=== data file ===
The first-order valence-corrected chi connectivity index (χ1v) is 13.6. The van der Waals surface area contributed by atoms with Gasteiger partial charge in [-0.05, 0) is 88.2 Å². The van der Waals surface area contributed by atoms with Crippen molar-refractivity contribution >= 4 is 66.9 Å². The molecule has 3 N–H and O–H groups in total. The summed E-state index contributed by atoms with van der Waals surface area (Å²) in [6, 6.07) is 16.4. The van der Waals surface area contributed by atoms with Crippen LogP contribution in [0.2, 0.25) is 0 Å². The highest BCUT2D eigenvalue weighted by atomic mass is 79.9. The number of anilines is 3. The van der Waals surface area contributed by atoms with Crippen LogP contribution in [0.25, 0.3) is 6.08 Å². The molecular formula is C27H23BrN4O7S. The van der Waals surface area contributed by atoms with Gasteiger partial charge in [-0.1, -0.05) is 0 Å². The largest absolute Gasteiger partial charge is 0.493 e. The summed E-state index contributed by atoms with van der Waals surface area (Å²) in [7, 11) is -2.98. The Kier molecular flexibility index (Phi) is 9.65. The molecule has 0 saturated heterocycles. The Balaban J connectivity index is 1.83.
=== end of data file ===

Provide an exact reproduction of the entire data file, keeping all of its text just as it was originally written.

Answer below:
The first-order valence-corrected chi connectivity index (χ1v) is 13.6. The van der Waals surface area contributed by atoms with Gasteiger partial charge in [-0.05, 0) is 88.2 Å². The van der Waals surface area contributed by atoms with Crippen molar-refractivity contribution >= 4 is 66.9 Å². The molecule has 3 N–H and O–H groups in total. The summed E-state index contributed by atoms with van der Waals surface area (Å²) in [6, 6.07) is 16.4. The van der Waals surface area contributed by atoms with Crippen LogP contribution in [0.2, 0.25) is 0 Å². The highest BCUT2D eigenvalue weighted by atomic mass is 79.9. The number of anilines is 3. The van der Waals surface area contributed by atoms with Crippen LogP contribution in [0.25, 0.3) is 6.08 Å². The molecular formula is C27H23BrN4O7S. The van der Waals surface area contributed by atoms with Gasteiger partial charge in [-0.1, -0.05) is 0 Å². The largest absolute Gasteiger partial charge is 0.493 e. The summed E-state index contributed by atoms with van der Waals surface area (Å²) in [7, 11) is -2.98. The Kier molecular flexibility index (Phi) is 9.65. The molecule has 0 saturated heterocycles. The Balaban J connectivity index is 1.83.